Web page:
Across much of the globe, the challenges presented by climate change are near identical to those associated with the problem of poverty alleviation.
People in the world’s poorest countries and regions are rendered more vulnerable to the effects of climate change because, quite simply, they face more immediate concerns to do with surviving now – finding food, water and shelter, overcoming ill health and disease, escaping war or securing basic education.
Those feeling the effects of climate change most severely are those least able to react. Central government is often weak, there’s low GDP and high external debt, people are physically weak due to poor diet and inadequate healthcare, and there’re high levels of illiteracy. People aren’t even aware of climate change, let alone equipped to do anything about it.
In such situations, providing engineered means of adapting to climate change cannot start to be attempted without tackling institutional and social barriers first.
Paving the way with institutional reform
Experience of addressing issues as diverse as HIV/AIDS, universal primary education and food and water security is that it’s difficult to achieve lasting, sustainable results on the ground without building awareness, influence and administrative capability centrally. There needs to be a handful of people in government who understand the issues you’re setting out to address, who can champion the cause, set objectives and secure the necessary financial, organisational and sometimes legislative backing to make things happen.
While the financial value of capacity building projects is relatively small, they are vital in preparing the ground for major capital investments. Experience is it takes about a decade to develop the strength needed exert influence and execute projects.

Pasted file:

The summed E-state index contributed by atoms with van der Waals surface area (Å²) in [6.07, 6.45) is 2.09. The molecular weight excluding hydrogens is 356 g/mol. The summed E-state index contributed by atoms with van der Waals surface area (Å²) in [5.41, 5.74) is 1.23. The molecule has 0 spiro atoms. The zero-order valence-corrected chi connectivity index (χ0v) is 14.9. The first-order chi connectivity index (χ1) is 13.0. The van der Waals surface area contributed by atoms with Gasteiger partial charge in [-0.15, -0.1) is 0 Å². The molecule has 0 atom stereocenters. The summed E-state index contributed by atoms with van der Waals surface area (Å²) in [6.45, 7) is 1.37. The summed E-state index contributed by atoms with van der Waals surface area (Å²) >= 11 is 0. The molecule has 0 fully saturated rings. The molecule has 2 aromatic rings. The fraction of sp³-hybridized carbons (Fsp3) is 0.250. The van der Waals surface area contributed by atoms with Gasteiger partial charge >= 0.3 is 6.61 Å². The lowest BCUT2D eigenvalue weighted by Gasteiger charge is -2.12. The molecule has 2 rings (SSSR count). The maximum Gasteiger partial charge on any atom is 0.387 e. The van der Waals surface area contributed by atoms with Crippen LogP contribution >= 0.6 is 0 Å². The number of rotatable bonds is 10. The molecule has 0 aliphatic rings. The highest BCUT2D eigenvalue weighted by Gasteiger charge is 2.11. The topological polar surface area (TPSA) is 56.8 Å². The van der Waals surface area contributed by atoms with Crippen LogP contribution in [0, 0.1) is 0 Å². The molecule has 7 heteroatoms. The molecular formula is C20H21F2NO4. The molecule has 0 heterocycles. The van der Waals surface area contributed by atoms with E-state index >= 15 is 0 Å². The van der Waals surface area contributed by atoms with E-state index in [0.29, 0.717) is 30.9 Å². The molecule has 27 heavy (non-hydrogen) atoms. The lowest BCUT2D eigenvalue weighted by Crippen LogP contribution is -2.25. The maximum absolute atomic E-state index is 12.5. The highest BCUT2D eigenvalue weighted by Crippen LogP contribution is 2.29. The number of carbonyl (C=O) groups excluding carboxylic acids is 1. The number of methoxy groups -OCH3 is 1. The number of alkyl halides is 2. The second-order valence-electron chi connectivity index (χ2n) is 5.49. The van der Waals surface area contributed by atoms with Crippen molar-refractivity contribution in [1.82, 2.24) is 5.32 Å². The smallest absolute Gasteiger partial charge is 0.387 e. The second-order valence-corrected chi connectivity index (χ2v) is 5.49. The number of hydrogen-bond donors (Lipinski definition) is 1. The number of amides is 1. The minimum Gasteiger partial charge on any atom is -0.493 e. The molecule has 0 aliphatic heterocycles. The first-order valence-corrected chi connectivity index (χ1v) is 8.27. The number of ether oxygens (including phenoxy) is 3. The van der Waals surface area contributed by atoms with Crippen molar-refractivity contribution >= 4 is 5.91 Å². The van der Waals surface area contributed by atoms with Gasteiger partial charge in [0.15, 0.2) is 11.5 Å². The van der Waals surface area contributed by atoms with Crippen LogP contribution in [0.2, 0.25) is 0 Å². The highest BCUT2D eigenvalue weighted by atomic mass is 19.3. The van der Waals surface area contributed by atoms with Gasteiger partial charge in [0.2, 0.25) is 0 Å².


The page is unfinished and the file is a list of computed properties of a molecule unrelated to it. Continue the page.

Meanwhile, it is well recognised by international development practitioners that the best results are achieved when a multi-sector approach can be applied – health in conjunction with education, water supply, sanitation and transport, for example. The barriers to progress are frequently interlinked. Removing one but leaving the others often limits the effectiveness of single-issue interventions and things quickly slide backwards not long after the project ends.
The kind of joined-up ‘big picture’ thinking required to address climate change will involve building alliances and achieving co-operation and co-ordination between government departments, international donors, businesses, international NGOs and local civil society organisations. This is no mean feat, but it is being achieved by Mott MacDonald on water, health and education projects funded by the Department for International Development in China, Nigeria and Bangladesh, for example.
Enabling people to help themselves
In those countries with the least adaptive capacity, the classic engineering practice of ‘predict and provide’ is almost always unworkable. Big infrastructure requires big government. Where governments are powerless to safeguard their citizens, it is the citizens themselves who need to be empowered to tackle climate change.
A lot of work has been done in the water sector, where scarcity and unequal distribution can become a flashpoint for conflict. On many river or irrigation systems it is commonplace that water is distributed to wealthy, politically powerful individuals and to industry. Poor management compounds problems by allowing over-abstraction and inefficient water use higher up the river or irrigation network, leaving too little for those at the bottom end.
Water user associations give farmers and other users a say in how water is distributed and how irrigation infrastructure is operated and maintained at the local and sub-regional level. The objective is to devolve control away from government and make management transparent. This involves establishing community-based management committees whose members are democratically elected by and are representative of the communities reliant on the water supply. Committees have the power to levy and collect water charges for building and maintaining infrastructure, can govern water use equitably, and can resolve any disputes.
However, the challenge remains that management of water resources still requires national and multi-national engagement as well. So local water user groups need to be empowered to engage and inform the national management as well. None of this happens overnight, and so action to support local groups is ever more important.